But, like other years, we've decided to race winter, and see if we can sneak one more project in before snow flies.  Like we don't have enough stress :D

One of the big issues I had trying to get this project going was having time to plan.  Pregnant + work + homeschooling + finishing Eve's room = NO TIME. 

Buy, funny enough, having our baby girl actually gave me a lot more time to plan this thing out.  People kept saying how busy I'd be after the baby was born, but thanks to maternity leave, and an ample amount of time nursing, I've been able to squeak in some computer time.  (Mind you, doing anything that involved walking around was a challenge for a while.)

Let me tell you, there was a lot of planning on this project.  First off, we needed to rent tools and equipment.  Second, we needed materials delivered.  Third we needed to know how much materials to order almost exactly, as landscaping companies return policies are bad. 


That, and I had no idea how to make steps.  Or anything landscaping, in general.  It's hard to plan if you don't even have an end goal in mind, so I really had to learn a lot on this one. I'm gonna be a contractor by the time I get done with this house.  I'm learning all there is to know.

We did some [creepy] driving around local neighborhoods, and it seemed like the most common way to make steps with pavers around here was using granite blocks.  Still not satisfied, I googled, and googled and tried to fine anything I liked and thought we could DIY.

First off, I found that retaining wall blocks may be the inexpensive step option we wanted, as they looked okay and would be easy enough for us to move around.  But those would require some sort of tread, which would potentially raise the price up.

Here's a few pictures of what I came up with as options.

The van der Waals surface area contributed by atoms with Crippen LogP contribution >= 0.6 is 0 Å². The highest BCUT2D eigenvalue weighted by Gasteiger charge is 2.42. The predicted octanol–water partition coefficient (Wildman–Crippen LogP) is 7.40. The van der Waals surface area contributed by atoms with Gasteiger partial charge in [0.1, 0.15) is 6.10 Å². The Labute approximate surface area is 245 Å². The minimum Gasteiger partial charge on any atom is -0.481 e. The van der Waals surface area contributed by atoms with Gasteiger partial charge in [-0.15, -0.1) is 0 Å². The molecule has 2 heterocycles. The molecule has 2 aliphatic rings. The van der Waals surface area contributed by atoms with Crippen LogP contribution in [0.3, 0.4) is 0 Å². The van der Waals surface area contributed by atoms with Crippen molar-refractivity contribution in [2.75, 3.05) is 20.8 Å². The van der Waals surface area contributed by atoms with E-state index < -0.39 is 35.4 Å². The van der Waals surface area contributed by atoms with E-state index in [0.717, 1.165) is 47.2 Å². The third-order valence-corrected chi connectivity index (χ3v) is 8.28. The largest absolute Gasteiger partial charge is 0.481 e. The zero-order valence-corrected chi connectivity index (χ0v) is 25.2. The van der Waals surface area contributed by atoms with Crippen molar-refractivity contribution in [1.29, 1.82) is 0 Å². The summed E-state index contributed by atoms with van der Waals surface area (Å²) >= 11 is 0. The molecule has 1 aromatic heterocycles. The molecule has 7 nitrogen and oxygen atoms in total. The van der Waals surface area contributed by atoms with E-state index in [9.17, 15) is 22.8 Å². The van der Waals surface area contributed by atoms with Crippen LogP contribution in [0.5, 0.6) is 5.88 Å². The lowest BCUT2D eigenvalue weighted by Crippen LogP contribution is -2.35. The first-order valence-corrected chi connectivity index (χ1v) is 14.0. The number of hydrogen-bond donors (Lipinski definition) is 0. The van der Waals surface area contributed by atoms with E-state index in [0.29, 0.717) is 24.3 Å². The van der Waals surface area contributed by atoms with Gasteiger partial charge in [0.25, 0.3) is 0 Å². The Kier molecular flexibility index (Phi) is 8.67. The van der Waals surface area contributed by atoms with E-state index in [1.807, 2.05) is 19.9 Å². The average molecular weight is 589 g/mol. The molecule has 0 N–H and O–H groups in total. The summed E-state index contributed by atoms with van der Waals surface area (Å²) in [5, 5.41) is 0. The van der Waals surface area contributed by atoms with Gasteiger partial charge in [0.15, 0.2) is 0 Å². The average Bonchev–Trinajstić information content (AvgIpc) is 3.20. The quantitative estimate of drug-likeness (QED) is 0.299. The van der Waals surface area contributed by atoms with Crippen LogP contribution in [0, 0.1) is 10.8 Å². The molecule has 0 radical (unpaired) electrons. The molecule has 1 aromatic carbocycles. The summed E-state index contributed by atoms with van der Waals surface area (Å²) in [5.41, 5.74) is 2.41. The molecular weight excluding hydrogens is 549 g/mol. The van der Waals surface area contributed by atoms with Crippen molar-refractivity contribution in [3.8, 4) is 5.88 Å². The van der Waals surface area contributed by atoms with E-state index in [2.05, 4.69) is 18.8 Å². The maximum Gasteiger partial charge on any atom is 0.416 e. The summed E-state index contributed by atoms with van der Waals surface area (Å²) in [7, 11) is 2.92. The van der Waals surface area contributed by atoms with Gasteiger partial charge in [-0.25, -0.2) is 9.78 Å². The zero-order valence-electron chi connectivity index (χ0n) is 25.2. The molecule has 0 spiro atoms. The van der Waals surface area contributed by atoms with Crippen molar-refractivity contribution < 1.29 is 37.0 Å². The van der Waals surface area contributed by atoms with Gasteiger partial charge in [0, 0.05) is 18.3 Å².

Solid Granite steps:
Image via http://www.labriepropertymaintenance.com/2012/05/24/walkway-retaining-wall-granite-steps-and-brick-headwall-kingston-nh/
Solid Bluestone/poured concrete treads:
Image via http://www.omistonework.com/walkway-pictures.html
 Wood / Railroad ties
Image viahttp://www.ushostmaster.com/northern-office/railroad-tie-wall-2.htm

To move through these options...  granite has a great New England style I could enjoy, but they seemed like an unlikely option for us.  They're pricey ($130 x 11 = $1300),  heavy (hard to move DIY style), and wouldn't work as freestanding stairs.  Plus, I do see a lot of heaved granite steps around our area, and I'm hoping to avoid heaving issues.

Pouring concrete slabs in place was another option, but so similar to what we have.  Aesthetically, we were wanted something that would add a little more value to the house, and doesn't scream "this is the first time we've pour concrete!"  Still, a good fallback if we just couldn't find anything we liked that we could afford.

And wood would pretty much what we have now.  While we could do a better job, and fix the spacing issue, it really wouldn't make me feel confident that our new walkway wouldn't settle like the old one did.  One option we considered was to just throw some stone in the sinking part of the steps, which would be very doable... but maintenance would be hard (our kids love to play in rocks!).  And I really don't like to walk on rocks much.